Saudi Journal of Gastroenterology
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ORIGINAL ARTICLE
Year : 2011  |  Volume : 17  |  Issue : 5  |  Page : 335-342

Electrochemical treatment: An investigation of dose-response relationships using an isolated liver perfusion model


1 Department of Surgery, University of Luebeck Medical School, Ratzeburger Allee 160, Luebeck, Germany
2 Institute of Pathology, University of Luebeck Medical School, Ratzeburger Allee 160, Luebeck, Germany
3 Department of Radiology, University of Luebeck Medical School, Ratzeburger Allee 160, Luebeck, Germany

Correspondence Address:
Ralf Czymek
Department of Surgery, University of Luebeck Medical School, Ratzeburger Allee 160, D-23538 Luebeck
Germany
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Source of Support: None, Conflict of Interest: None


DOI: 10.4103/1319-3767.84491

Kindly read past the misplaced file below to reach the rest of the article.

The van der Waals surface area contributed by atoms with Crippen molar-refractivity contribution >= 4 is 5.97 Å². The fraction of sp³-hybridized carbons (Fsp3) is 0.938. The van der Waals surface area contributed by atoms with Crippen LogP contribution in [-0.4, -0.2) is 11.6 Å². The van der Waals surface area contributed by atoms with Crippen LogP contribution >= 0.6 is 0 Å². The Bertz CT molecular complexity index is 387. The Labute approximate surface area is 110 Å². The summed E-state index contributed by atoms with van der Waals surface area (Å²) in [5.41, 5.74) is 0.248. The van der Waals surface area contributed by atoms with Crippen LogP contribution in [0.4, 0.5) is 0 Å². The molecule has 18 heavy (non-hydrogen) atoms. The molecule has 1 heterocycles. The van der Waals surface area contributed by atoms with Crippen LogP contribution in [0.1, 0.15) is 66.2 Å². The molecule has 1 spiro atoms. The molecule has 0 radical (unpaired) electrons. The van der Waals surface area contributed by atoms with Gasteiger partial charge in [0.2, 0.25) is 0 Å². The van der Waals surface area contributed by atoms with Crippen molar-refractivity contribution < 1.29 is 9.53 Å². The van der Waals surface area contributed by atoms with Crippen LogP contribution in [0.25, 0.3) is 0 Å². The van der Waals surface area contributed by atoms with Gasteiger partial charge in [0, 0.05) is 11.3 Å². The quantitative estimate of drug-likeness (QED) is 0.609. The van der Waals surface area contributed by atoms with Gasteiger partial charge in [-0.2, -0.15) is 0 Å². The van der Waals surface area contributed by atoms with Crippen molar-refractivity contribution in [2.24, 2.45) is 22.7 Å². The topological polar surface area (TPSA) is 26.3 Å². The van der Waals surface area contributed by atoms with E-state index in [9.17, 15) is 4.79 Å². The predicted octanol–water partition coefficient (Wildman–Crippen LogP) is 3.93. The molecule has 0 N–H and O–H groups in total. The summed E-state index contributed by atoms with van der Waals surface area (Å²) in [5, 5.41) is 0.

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Background/Aim: Ablative techniques such as radiofrequency ablation or non-thermal electrochemical treatment (ECT) are used to manage unresectable liver metastases. Although ECT is not affected by the cooling effect from adjacent vessels, there is a paucity of data available on ECT. Materials and Methods: We used porcine livers to establish an organ model with portal venous and hepatic arterial blood flow for a standardized analysis of the relationship between dose (electric charge) and response (volume of necrosis). Results: This model allowed us to study pressure-controlled perfusion of portal venous and hepatic arterial circulation in the absence of a capillary leak. A specially designed guiding template helped us place platinum electrodes at reproducible locations. With two electrodes, there was a linear relationship between charges of no more than 200 C and necrosis. The relationship was logarithmic at charges of 400-600 C. Larger electrode spacing led to a significant increase in necrosis. We measured pH values of 0.9 (range: 0.6-1.3) at the anode and 12.6 (range: 11.6-13.4) at the cathode. Conclusions: Using a perfusion model, we established an experimental design that allowed us to study ECT in the liver of large animals without experiments on living animals. An electrode template helped us improve the standardized analysis of dose-response relationships. ECT created reproducible and sharply demarcated areas of necrosis, the size of which depended on the charge delivered as well as on the number and spacing of electrodes. Doses higher than 600 C require longer treatment times but do not increase the area of necrosis (logarithmic dose-response relationship).


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